In 1985, a young student with a love of rock and roll began to regularly travel over from Manchester where he was at university to boost his grant by busking on the streets of Bradford.
Almost three decades later, Mark Kermode has made a name for himself in the field of his other great love – movies – and will tomorrow lunchtime be making a triumphant return to the city... to busk. Though not, presumably, because he needs the money.
Kermode, 48, is one of the country’s premier film critics whose reach encompasses most modern media – he writes for the Observer, co-presents a Radio 5 Live show with Simon Mayo, appears on BBC2’s The Culture Show and Newsnight Review, and writes a film-based blog.
But he’s never forgotten his love of music, and at the Bradford International Film Festival this weekend his two great passions come together as his bluegrass/skiffle band The Dodge Brothers not only entertain the crowds outside the National Media Museum from 1.30pm tomorrow, but also provide a live soundtrack to the classic 1928 silent melodrama starring Louise Brooks, Beggars Of Life.
“I had a semi-professional career as a musician,” says Kermode. “My first band The Railtown Bottlers were the house band on Danny Baker’s TV show. I always wondered whether I’d bring busking and films together, and how I’d do it, and now it’s happening.”
Together with silent film accompanist Neil Brand, The Dodge Brothers will be providing the music for Beggars Of Life from 5pm in the Pictureville cinema.
Kermode says: “Beggars Of Life wasn’t a well-known movie up until recently, even though it stars Louise Brooks. It’s got everything – hoboes, railroads, drinking, murder and even a train crash.” He pauses, perhaps thinking about the book he released last year The Good, The Bad And The Multiplex, in which he offers some forthright views about modern movies, especially 3D and CGI. “If they wanted a train crash today they’d go to some effects studio. Back then, they just got hold of a train. Then crashed it.”
Live soundtracks for movies hark back to cinema’s early days. A century on, has going to the cinema had its day in the face of legal (and illegal) downloading and DVDs?
He sighs. “People have been saying cinema’s dying for a hundred years. First it was TV that was going to kill it, and it survived, then video, then piracy... people will keep going to the cinema because they actually like it.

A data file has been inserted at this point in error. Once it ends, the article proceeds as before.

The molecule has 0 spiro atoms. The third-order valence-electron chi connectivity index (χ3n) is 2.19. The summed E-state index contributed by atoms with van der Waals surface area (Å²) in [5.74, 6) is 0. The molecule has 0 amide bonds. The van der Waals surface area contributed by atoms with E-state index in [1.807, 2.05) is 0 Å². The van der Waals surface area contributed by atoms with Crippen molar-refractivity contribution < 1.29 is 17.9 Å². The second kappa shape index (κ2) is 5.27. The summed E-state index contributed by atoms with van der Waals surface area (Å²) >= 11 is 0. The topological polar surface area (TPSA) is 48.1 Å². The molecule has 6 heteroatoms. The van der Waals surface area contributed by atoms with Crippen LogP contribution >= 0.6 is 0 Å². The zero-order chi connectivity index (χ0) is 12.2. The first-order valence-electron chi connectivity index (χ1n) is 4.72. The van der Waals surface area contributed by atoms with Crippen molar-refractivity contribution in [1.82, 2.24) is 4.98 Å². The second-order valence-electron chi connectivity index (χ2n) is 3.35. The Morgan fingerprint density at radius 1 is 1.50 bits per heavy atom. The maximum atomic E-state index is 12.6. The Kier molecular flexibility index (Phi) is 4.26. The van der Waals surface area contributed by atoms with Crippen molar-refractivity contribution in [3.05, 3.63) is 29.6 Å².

“People will be able to watch films on multiple platforms, but the ideal way to see a movie is as a shared experience in an auditorium. We talk about film ‘showings’ these days, but they used to be called ‘performances’.”
Which is what Kermode and the Dodge Brothers are trying to recreate with Beggars Of Life. The score for the film is, in Kermode’s words, a very “organic” experience. “We have to all face the movie so we know when to start new pieces for scene changes. We’ve worked out that as long as we can all see each other’s left hands, then we usually get it right.”
As well as the music, Kermode will find time for a bit of the “day job” most people know him for. On Saturday night he’ll be in conversation with Ray Winstone, one of this country’s great character actors, who has been thrilling audiences since he was 20 and uttered the immortal line, “I’m the daddy now” in Alan Parker’s 1977 Borstal drama Scum.
When Winstone turned up to be interviewed by Kermode on TV, the actor was asked to go into make-up. Winstone fixed the unfortunate TV runner with that stare and informed them that, nah, he didn’t think he’d be putting make-up on.
Given time is so limited, what if the world was going to end in four hours? What one film would he watch? “A Matter Of Life And Death,” he says without hesitation. “I could watch it twice in four hours. Actually, though, I’d probably watch it once and watch Peeping Tom as well. Light and dark. That’s what film’s all about.”